What would you say if I told you there’s genius in you? What if I told you that there’s genius in everyone you work with?
You may doubt it. I believe it. My experience bears out my belief.
Imagine there’s a Ferrari in your driveway. You drive it every day, but you firmly believe that only first gear works. It can only do about 20 miles-per-hour. You’re convinced this is true.
You’d never shift out of first gear. You’d never drive faster than twenty. You’d even be jealous of the neighbor’s Hyundai and its incredible capabilities as it easily passed you doing forty.
Now imagine your business, your company, with a fully functioning Ferrari engine under the hood. What if every person on the team brought five gears of confident genius to the party? Communications would flow. Innovation would soar. Employees would thrive, and morale would be high. Clients would say, “wow,” and return again and again.
We’ve convinced ourselves that the Ferrari in the driveway is actually a golf-cart.
“I can’t improvise.” “I’m not creative.” “I’m not quick enough.” I hear these things at the start of almost every theater improv course we teach.
It’s flat-out false.
You are a creative genius. How do I know? Well, you’re reading, from which I deduce that you are the proud owner of a working brain, and the human brain is the most powerful computer on earth. For every bit of data that goes in, an association (creatively constructed by your pre-conscious mind) comes out. The only thing that distinguishes the “creative” among us from those who aren’t is that the “creative” among us give our attention to those associations and bring them into conscious thought while the “un-creative” haven’t learned to value those associations, to bring them forward in the mind, and to express them.
Creativity is not a fleeting, ephemeral quality reserved for the lucky few. Creativity is a habit and a skill. And like any habit or skill, it can be developed and honed. Creativity can be applied to any problem, in any situation, to any relationship. Creativity is the life-blood of any business, and the disease which squelches it is “NO.”
“No” starts internally. Too often, we tell our own creative impulse, “no,” before it’s even been allowed the full attention of our conscious mind. “No, that’s not a very good idea.” “No, that’s stupid.” “No, I can’t say that.” “No, that won’t work.” “No, that’s too risky.”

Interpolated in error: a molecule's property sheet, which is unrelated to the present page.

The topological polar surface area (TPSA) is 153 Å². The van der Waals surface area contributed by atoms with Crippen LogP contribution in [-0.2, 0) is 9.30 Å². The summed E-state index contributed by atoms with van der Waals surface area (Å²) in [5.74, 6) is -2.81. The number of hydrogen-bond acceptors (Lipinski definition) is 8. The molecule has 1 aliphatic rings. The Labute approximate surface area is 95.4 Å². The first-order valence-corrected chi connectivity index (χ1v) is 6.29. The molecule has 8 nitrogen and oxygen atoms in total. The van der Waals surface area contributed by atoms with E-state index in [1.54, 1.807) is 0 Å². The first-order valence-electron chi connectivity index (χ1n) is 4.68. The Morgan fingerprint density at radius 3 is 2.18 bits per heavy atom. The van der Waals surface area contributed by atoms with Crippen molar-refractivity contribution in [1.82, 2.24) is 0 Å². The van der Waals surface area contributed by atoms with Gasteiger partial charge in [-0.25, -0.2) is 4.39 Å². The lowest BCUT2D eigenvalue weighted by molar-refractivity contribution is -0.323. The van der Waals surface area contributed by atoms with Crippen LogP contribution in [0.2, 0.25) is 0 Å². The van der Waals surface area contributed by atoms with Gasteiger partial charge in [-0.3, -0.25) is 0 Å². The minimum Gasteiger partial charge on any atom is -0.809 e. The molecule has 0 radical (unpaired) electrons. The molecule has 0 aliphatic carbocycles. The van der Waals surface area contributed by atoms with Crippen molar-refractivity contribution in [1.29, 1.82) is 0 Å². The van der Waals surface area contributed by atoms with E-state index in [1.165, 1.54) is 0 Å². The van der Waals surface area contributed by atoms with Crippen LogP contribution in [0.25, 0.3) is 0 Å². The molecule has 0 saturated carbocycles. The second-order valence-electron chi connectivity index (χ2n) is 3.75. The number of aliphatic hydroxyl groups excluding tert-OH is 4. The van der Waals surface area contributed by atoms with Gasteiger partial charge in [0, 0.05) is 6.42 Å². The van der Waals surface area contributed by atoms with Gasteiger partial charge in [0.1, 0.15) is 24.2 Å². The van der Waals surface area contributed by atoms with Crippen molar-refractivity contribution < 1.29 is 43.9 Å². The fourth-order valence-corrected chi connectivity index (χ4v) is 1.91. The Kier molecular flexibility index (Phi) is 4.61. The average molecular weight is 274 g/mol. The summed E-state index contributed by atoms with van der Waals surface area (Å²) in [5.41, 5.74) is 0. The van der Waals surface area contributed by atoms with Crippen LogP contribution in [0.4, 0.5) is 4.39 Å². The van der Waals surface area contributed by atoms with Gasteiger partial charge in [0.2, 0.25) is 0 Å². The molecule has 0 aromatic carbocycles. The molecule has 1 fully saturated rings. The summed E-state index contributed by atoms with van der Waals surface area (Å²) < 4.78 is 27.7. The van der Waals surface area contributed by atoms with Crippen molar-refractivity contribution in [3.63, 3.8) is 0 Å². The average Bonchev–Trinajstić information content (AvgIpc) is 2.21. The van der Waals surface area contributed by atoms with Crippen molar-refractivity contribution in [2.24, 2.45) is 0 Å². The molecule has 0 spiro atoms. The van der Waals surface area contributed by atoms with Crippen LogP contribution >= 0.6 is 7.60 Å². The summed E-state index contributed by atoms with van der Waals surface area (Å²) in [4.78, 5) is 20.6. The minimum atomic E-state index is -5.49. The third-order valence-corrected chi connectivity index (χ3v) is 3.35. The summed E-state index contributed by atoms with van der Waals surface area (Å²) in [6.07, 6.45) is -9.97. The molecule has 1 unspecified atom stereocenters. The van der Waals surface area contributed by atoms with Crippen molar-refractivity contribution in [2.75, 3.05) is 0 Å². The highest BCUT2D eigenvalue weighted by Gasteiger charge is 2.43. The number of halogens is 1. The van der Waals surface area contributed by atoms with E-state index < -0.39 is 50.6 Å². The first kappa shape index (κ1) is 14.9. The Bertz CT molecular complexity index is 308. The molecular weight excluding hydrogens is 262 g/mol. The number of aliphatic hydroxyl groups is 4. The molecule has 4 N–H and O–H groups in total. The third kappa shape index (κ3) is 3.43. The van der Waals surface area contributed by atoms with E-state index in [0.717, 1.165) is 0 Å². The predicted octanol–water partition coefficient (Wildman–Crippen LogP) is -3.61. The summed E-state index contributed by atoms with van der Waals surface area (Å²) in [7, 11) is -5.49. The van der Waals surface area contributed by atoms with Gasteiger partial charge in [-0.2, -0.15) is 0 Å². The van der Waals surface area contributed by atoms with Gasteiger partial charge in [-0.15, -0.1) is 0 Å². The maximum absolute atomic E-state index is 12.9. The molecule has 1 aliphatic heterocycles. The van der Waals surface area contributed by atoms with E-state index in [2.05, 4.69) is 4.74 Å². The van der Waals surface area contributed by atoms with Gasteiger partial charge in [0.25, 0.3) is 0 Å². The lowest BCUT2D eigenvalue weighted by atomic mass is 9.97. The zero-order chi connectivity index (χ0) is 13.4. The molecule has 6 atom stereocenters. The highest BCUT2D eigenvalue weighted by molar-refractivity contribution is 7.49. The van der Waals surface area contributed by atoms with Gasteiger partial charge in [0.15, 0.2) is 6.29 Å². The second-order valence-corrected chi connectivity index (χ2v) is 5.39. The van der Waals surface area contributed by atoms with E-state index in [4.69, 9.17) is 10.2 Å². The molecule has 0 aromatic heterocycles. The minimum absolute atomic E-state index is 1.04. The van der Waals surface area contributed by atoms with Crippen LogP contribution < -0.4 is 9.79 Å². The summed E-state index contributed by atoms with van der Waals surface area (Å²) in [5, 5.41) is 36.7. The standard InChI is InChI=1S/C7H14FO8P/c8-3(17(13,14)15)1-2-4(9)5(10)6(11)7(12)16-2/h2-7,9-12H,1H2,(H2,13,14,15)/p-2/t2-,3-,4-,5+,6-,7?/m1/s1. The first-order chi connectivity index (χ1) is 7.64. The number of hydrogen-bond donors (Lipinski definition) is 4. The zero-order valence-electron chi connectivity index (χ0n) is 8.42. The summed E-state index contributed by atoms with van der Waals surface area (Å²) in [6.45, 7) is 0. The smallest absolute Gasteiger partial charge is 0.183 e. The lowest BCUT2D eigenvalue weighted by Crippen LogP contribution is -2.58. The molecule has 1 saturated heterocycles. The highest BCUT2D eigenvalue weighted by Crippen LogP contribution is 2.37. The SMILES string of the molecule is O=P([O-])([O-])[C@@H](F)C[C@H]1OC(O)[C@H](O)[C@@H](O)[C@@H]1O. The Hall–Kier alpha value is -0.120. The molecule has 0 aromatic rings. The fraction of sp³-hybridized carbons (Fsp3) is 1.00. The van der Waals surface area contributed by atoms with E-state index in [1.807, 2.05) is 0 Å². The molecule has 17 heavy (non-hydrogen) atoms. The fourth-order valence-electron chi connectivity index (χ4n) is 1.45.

By saying “no” to our creative impulses before they’ve even taken a breath, we train ourselves that the engine of creativity inherent in us all is useless and should be squashed before it’s allowed to make fools of us. We train our conscious mind to ignore it.
Then we start to judge the creative machine in others as well. We hear a game-changing idea from someone else, and we say the same things: “No, that’s not a very good idea.” “No, that’s stupid.” “No, you can’t say that.” “No, that won’t work.” “No, that’s too risky.” And by summarily rejecting the ideas of others before their ideas are allowed to breathe, we train them as well to ignore their creativity, or at least to keep their ideas to themselves.
“No,” for many of us, is a deeply ingrained habit. We don’t even know that we’re doing it. We don’t know that we’re doing it to ourselves, and we don’t know that we’re doing it to others.
“Yes,” by contrast, is the engine of creativity. Say, “yes,” a few times to your creative impulses, and your pre-conscious association-making mind will love it. Having been rewarded with yes, your mind will ramp up the pace and the volume of the ideas it supplies. You’ll have fresh ideas flooding through you. Say, “yes,” a few times to the ideas of others, and they’ll reward your acceptance with even more ideas.
Theater Improv is great “yes” training. That makes it great business training as well.
A central tenet of Theater Improv is an idea called, “yes, and.” YES, I accept your input as valuable and relevant. AND, I will expand upon it with my own perspective – inspired by your input. It is an incredible, spontaneous feedback-loop of collaborative creativity.
How does this work in a business setting? The other day, I was in a Red Robin restaurant and saw a promotion advertised on the wall: When the Seahawks score from the red zone on game-day, everyone there gets a free burger if they come back in on Tuesday. I imagine the marketing conversation went something like this.